The History and Practice of Ancient Astronomy

Hardcover | May 1, 1998

byJames Evans

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The History and Practice of Ancient Astronomy combines new scholarship with hands-on science to bring readers into direct contact with the work of ancient astronomers. While tracing ideas from ancient Babylon to sixteenth-century Europe, the book places its greatest emphasis on the Greekperiod, when astronomers developed the geometric and philosophical ideas that have determined the subsequent character of Western astronomy. The author approaches this history through the concrete details of ancient astronomical practice. Carefully organized and generously illustrated, the book canteach readers how to do real astronomy using the methods of ancient astronomers. For example, readers will learn to predict the next retrograde motion of Jupiter using either the arithmetical methods of the Babylonians or the geometric methods of Ptolemy. They will learn how to use an astrolabe andhow to design sundials using Greek and Roman techniques. The book also contains supplementary exercises and patterns for making some working astronomical instruments, including an astrolabe and an equatorium. More than a presentation of astronomical methods, the book provides a critical look at theevidence used to reconstruct ancient astronomy. It includes extensive excerpts from ancient texts, meticulous documentation, and lively discussions of the role of astronomy in the various cultures. Accessible to a wide audience, this book will appeal to anyone interested in how our understanding ofour place in the universe has changed and developed, from ancient times through the Renaissance.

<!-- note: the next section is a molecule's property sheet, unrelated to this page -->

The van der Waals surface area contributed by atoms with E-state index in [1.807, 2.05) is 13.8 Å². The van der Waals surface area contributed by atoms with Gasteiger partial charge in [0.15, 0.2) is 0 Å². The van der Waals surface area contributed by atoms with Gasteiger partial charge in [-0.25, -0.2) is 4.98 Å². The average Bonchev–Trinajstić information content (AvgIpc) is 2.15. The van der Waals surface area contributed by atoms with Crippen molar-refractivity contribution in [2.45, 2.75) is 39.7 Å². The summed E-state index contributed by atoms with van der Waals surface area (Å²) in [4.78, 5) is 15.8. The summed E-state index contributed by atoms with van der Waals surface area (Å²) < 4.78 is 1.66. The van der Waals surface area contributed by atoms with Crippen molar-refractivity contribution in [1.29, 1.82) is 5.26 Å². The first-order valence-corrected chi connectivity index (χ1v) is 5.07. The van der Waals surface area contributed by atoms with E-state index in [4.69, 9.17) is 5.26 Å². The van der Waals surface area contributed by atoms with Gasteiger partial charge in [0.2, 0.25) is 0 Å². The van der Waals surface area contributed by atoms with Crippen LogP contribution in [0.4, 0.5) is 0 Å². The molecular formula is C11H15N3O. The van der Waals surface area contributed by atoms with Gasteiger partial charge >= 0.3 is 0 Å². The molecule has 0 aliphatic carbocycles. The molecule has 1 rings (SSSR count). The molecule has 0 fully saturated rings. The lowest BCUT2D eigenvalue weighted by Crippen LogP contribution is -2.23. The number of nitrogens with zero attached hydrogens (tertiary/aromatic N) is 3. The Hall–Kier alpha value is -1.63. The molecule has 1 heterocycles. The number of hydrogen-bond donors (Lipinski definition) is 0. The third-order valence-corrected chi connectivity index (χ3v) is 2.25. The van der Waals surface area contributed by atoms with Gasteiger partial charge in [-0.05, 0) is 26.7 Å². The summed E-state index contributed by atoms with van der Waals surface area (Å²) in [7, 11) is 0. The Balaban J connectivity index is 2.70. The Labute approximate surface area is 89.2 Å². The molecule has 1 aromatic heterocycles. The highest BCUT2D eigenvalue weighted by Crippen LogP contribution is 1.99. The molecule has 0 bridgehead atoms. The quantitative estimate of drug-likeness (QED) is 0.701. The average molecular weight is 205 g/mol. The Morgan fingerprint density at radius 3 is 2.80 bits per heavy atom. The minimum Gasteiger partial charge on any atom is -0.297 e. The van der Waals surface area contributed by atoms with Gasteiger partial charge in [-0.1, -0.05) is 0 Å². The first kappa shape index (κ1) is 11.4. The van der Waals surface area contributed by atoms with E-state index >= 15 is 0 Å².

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The History and Practice of Ancient Astronomy combines new scholarship with hands-on science to bring readers into direct contact with the work of ancient astronomers. While tracing ideas from ancient Babylon to sixteenth-century Europe, the book places its greatest emphasis on the Greekperiod, when astronomers developed the geometric ...

James Evans is at University of Puget Sound, Tacoma, Washington.

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Paperback|Oct 27 2014

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Format:HardcoverDimensions:496 pages, 8.7 × 10.91 × 1.5 inPublished:May 1, 1998Publisher:Oxford University Press

The following ISBNs are associated with this title:

ISBN - 10:0195095391

ISBN - 13:9780195095395

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Table of Contents

1. The birth of astronomy2. The celestial sphere3. Some applications of spherics4. Calendars and time reckoning5. Solar theory6. The fixed stars7. Planetary theoryAppendix: patterns for modelsNotesBibliography

Editorial Reviews

"James Evans's book is a large-scale detailed survey of practically all facets of Mesopotamian and Greco-Roman astronomy, both mathematical and nonmathematical, from the second millennium B.C. to the second century A.D. Evans's conception of astronomy is not just an intellectual pasttime butvery much an activity, and one that the reader is continually invited to share. One learns how to convert dates between ancient calendars, how to compile a Greek-style weather calendar, how to make a sundial, how to use an astrolabe, how to calculate planetary positions in both the Babylonian andPtolemy's manner. Trying these things out for oneself is often the most effective way of understanding the principles, and one also gains a much more accurate general impression of what this astronomy was about than from conventional presentations that focus almost exclusively on the evolution ofcelestial mechanics." - American Journal of Physics, Vol. 68, No. 3, March 2000